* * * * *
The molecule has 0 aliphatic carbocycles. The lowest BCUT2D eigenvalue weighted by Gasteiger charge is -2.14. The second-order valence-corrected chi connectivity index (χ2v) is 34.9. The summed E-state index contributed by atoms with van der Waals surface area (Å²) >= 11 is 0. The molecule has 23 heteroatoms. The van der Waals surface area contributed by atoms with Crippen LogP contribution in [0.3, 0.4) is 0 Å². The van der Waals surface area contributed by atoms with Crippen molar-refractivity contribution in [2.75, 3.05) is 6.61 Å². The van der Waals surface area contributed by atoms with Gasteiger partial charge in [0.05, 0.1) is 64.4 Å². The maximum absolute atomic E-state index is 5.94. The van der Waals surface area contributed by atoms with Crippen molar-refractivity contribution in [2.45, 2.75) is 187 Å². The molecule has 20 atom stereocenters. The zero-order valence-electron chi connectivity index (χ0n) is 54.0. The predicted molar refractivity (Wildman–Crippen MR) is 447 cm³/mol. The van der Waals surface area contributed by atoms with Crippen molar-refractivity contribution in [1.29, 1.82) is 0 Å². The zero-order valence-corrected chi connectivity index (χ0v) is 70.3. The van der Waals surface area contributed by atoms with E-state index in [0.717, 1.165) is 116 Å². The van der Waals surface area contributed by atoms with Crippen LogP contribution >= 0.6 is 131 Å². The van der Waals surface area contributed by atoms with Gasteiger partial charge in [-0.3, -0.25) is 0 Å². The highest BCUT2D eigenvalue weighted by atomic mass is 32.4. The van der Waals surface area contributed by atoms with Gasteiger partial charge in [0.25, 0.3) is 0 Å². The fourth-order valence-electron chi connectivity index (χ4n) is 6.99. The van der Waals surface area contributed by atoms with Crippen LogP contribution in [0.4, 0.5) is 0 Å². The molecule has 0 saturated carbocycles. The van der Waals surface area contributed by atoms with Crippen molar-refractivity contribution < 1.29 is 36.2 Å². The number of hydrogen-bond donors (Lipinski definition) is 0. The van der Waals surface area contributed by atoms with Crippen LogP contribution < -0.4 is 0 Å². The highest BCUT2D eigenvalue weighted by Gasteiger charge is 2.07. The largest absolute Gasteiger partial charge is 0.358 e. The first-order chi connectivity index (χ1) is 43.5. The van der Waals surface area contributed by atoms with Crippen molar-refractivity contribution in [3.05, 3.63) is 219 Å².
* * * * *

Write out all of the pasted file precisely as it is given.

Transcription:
The molecule has 0 aliphatic carbocycles. The lowest BCUT2D eigenvalue weighted by Gasteiger charge is -2.14. The second-order valence-corrected chi connectivity index (χ2v) is 34.9. The summed E-state index contributed by atoms with van der Waals surface area (Å²) >= 11 is 0. The molecule has 23 heteroatoms. The van der Waals surface area contributed by atoms with Crippen LogP contribution in [0.3, 0.4) is 0 Å². The van der Waals surface area contributed by atoms with Crippen molar-refractivity contribution in [2.75, 3.05) is 6.61 Å². The van der Waals surface area contributed by atoms with Gasteiger partial charge in [0.05, 0.1) is 64.4 Å². The maximum absolute atomic E-state index is 5.94. The van der Waals surface area contributed by atoms with Crippen molar-refractivity contribution in [2.45, 2.75) is 187 Å². The molecule has 20 atom stereocenters. The zero-order valence-electron chi connectivity index (χ0n) is 54.0. The predicted molar refractivity (Wildman–Crippen MR) is 447 cm³/mol. The van der Waals surface area contributed by atoms with Crippen molar-refractivity contribution in [1.29, 1.82) is 0 Å². The zero-order valence-corrected chi connectivity index (χ0v) is 70.3. The van der Waals surface area contributed by atoms with E-state index in [0.717, 1.165) is 116 Å². The van der Waals surface area contributed by atoms with Crippen LogP contribution >= 0.6 is 131 Å². The van der Waals surface area contributed by atoms with Gasteiger partial charge in [-0.3, -0.25) is 0 Å². The highest BCUT2D eigenvalue weighted by atomic mass is 32.4. The van der Waals surface area contributed by atoms with Gasteiger partial charge in [0.25, 0.3) is 0 Å². The fourth-order valence-electron chi connectivity index (χ4n) is 6.99. The van der Waals surface area contributed by atoms with Crippen LogP contribution in [0.4, 0.5) is 0 Å². The molecule has 0 saturated carbocycles. The van der Waals surface area contributed by atoms with Crippen molar-refractivity contribution < 1.29 is 36.2 Å². The number of hydrogen-bond donors (Lipinski definition) is 0. The van der Waals surface area contributed by atoms with Crippen LogP contribution < -0.4 is 0 Å². The highest BCUT2D eigenvalue weighted by Gasteiger charge is 2.07. The largest absolute Gasteiger partial charge is 0.358 e. The first-order chi connectivity index (χ1) is 43.5. The van der Waals surface area contributed by atoms with Crippen molar-refractivity contribution in [3.05, 3.63) is 219 Å².